Giving the climate the coverage it deserves


The melting ice in Greenland flooding South Carolina. Deadly heat scorches low-wage workers in Los Angeles. Rising seas are pushing Africans to migrate to Europe and coastal Bangladeshis to flee inland to overcrowded cities.

The climate emergency is playing out in our own backyards and around the world and generating amazing journalism.

Three years ago, Covering Climate Now was founded by the Columbia Journalism Review and The nation to promote better coverage of the climate crisis. Last year, the Covering Climate Now Journalism Awards were launched as a showcase for journalists producing the best work. More and more journalists and newsrooms are now reporting the climate story – both heartbreaking realities and common sense solutions – and sharing their findings with the people and policy makers who can drive change.

The winners of the 2022 Covering Climate Now Journalism Award, announced today, highlight the success of climate journalists around the world, but also the magnitude of the story ahead.

Winners of the 2022 Covering Climate Now Journalism Awards include journalists from The GuardianAgence France-Presse, Al Jazeera English, PBS, HBO Max, the Charleston, SC, Post and courier, the Los Angeles Times, and WGBH-PRX. Justin Worland, Senior Correspondent for Timewas named climate journalist of the year.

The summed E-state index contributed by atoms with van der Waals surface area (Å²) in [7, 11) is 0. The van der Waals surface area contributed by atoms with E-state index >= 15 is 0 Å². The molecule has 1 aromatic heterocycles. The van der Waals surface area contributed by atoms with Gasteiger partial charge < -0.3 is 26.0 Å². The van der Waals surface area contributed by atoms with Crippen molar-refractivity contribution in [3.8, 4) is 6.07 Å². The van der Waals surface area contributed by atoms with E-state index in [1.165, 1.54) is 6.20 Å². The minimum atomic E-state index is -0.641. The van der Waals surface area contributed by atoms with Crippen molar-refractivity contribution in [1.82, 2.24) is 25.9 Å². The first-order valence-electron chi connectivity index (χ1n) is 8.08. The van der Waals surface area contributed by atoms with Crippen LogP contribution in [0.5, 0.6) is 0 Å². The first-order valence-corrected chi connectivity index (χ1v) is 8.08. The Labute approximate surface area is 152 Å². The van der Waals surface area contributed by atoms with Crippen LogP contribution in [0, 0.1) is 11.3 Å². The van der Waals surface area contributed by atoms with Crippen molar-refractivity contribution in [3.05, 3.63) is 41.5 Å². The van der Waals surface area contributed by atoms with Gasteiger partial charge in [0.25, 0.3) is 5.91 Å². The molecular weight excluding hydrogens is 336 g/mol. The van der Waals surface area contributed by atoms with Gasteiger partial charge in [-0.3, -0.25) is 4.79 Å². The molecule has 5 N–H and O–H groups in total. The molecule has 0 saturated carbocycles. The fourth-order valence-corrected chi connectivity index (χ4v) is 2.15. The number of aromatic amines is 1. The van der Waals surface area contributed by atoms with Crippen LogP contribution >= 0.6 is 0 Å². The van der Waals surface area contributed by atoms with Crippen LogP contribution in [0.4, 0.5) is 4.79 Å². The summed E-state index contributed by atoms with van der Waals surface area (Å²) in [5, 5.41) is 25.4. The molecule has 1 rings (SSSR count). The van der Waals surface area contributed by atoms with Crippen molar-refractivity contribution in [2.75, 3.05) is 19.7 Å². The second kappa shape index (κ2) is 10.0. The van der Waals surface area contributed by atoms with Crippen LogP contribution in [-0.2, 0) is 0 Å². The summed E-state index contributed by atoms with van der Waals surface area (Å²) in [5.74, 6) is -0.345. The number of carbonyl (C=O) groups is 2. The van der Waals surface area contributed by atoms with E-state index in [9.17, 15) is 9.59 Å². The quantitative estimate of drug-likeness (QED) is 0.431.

The winning journalists, producers, photographers and editors have found ways to tell a climate story that grows, in scope and urgency, every day. Their work highlights the sober task journalism faces if it has any hope of giving this sprawling story the coverage it deserves: no corner of the planet is untouched, which means no newsroom on earth cannot afford to ignore it.

Register for CJRit is daily email

“The most burning question facing humanity is whether we will end the climate emergency before it ends us,” said Mark Hertsgaard, executive director of Covering Climate Now. “Better news coverage is an essential climate solution, a catalyst that makes progress on all aspects of the problem – from politics to business, from art to activism, and from lifestyle change to systems change – more likely.”

Since its inception, Covering Climate Now has been driven by a desire to match the vastness of the climate story with the journalistic effort required to chronicle it. With each month that passed, the story grew. Our job is to increase our engagement in response.

This year’s award winners will be featured in an hour-long special hosted by NBC News co-host Al Roker Todayand NBC host Savannah Sellers Stay tuned and NBC News now anchor. The special will air on October 25, 2022 on the world Channel, the premier public media platform for diverse voices, broadcast by 191 public TV channels nationwide.

A full list of winners is available at

Has America ever needed a media watchdog more than it does now? Help us by joining CJR today.

Kyle Pope is editor and publisher of Columbia Journalism Review.


Comments are closed.